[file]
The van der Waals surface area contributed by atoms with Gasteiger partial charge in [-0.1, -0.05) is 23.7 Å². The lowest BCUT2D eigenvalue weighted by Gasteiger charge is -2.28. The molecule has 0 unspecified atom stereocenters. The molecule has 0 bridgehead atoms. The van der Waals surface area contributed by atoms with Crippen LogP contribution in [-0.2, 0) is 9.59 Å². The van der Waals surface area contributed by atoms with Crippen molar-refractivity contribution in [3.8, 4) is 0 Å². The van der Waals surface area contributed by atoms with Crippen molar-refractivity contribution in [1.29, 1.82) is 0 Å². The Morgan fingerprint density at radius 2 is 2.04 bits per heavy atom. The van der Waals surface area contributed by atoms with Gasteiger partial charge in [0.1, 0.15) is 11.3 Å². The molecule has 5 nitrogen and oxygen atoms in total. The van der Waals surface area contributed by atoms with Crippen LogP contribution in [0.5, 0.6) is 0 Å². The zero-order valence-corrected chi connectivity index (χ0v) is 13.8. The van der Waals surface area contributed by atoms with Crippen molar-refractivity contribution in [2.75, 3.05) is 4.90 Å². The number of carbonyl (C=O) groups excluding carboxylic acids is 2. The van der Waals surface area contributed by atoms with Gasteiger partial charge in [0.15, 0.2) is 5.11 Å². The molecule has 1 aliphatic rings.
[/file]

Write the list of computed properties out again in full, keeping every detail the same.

The van der Waals surface area contributed by atoms with Gasteiger partial charge in [-0.1, -0.05) is 23.7 Å². The lowest BCUT2D eigenvalue weighted by Gasteiger charge is -2.28. The molecule has 0 unspecified atom stereocenters. The molecule has 0 bridgehead atoms. The van der Waals surface area contributed by atoms with Crippen LogP contribution in [-0.2, 0) is 9.59 Å². The van der Waals surface area contributed by atoms with Crippen molar-refractivity contribution in [3.8, 4) is 0 Å². The van der Waals surface area contributed by atoms with Crippen molar-refractivity contribution in [1.29, 1.82) is 0 Å². The Morgan fingerprint density at radius 2 is 2.04 bits per heavy atom. The van der Waals surface area contributed by atoms with Gasteiger partial charge in [0.1, 0.15) is 11.3 Å². The molecule has 5 nitrogen and oxygen atoms in total. The van der Waals surface area contributed by atoms with Crippen LogP contribution in [0.5, 0.6) is 0 Å². The zero-order valence-corrected chi connectivity index (χ0v) is 13.8. The van der Waals surface area contributed by atoms with Crippen molar-refractivity contribution in [2.75, 3.05) is 4.90 Å². The number of carbonyl (C=O) groups excluding carboxylic acids is 2. The van der Waals surface area contributed by atoms with Gasteiger partial charge in [0.15, 0.2) is 5.11 Å². The molecule has 1 aliphatic rings.